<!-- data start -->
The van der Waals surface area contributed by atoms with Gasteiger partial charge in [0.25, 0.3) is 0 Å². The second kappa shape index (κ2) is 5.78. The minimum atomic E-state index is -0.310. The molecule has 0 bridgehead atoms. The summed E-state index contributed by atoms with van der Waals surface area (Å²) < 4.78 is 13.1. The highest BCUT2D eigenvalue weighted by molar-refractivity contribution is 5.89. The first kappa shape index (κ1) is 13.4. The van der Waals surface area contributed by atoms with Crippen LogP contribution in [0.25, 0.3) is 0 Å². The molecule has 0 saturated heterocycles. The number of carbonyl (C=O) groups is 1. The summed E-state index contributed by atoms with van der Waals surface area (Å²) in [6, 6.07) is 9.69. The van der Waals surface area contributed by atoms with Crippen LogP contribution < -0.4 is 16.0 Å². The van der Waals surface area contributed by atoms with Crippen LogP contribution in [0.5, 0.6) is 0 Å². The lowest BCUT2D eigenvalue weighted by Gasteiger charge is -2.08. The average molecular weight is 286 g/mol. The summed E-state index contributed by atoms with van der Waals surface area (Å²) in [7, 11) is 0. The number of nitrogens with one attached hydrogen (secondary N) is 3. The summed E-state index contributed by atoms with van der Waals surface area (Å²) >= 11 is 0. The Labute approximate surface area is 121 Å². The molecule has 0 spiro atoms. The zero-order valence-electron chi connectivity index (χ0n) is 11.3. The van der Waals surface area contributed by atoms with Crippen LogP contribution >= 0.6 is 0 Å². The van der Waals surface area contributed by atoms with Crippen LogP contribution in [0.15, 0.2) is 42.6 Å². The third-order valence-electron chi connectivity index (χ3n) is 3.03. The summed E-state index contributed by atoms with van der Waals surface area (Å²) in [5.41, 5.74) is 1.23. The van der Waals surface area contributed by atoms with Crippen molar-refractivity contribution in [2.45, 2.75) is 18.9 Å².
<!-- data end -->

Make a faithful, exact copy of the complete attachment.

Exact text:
The van der Waals surface area contributed by atoms with Gasteiger partial charge in [0.25, 0.3) is 0 Å². The second kappa shape index (κ2) is 5.78. The minimum atomic E-state index is -0.310. The molecule has 0 bridgehead atoms. The summed E-state index contributed by atoms with van der Waals surface area (Å²) < 4.78 is 13.1. The highest BCUT2D eigenvalue weighted by molar-refractivity contribution is 5.89. The first kappa shape index (κ1) is 13.4. The van der Waals surface area contributed by atoms with Crippen LogP contribution in [0.25, 0.3) is 0 Å². The molecule has 0 saturated heterocycles. The number of carbonyl (C=O) groups is 1. The summed E-state index contributed by atoms with van der Waals surface area (Å²) in [6, 6.07) is 9.69. The van der Waals surface area contributed by atoms with Crippen LogP contribution < -0.4 is 16.0 Å². The van der Waals surface area contributed by atoms with Crippen LogP contribution in [0.5, 0.6) is 0 Å². The lowest BCUT2D eigenvalue weighted by Gasteiger charge is -2.08. The average molecular weight is 286 g/mol. The summed E-state index contributed by atoms with van der Waals surface area (Å²) in [7, 11) is 0. The number of nitrogens with one attached hydrogen (secondary N) is 3. The summed E-state index contributed by atoms with van der Waals surface area (Å²) >= 11 is 0. The Labute approximate surface area is 121 Å². The molecule has 0 spiro atoms. The zero-order valence-electron chi connectivity index (χ0n) is 11.3. The van der Waals surface area contributed by atoms with Crippen LogP contribution >= 0.6 is 0 Å². The van der Waals surface area contributed by atoms with Crippen LogP contribution in [0.15, 0.2) is 42.6 Å². The third-order valence-electron chi connectivity index (χ3n) is 3.03. The summed E-state index contributed by atoms with van der Waals surface area (Å²) in [5.41, 5.74) is 1.23. The van der Waals surface area contributed by atoms with Crippen molar-refractivity contribution in [2.45, 2.75) is 18.9 Å².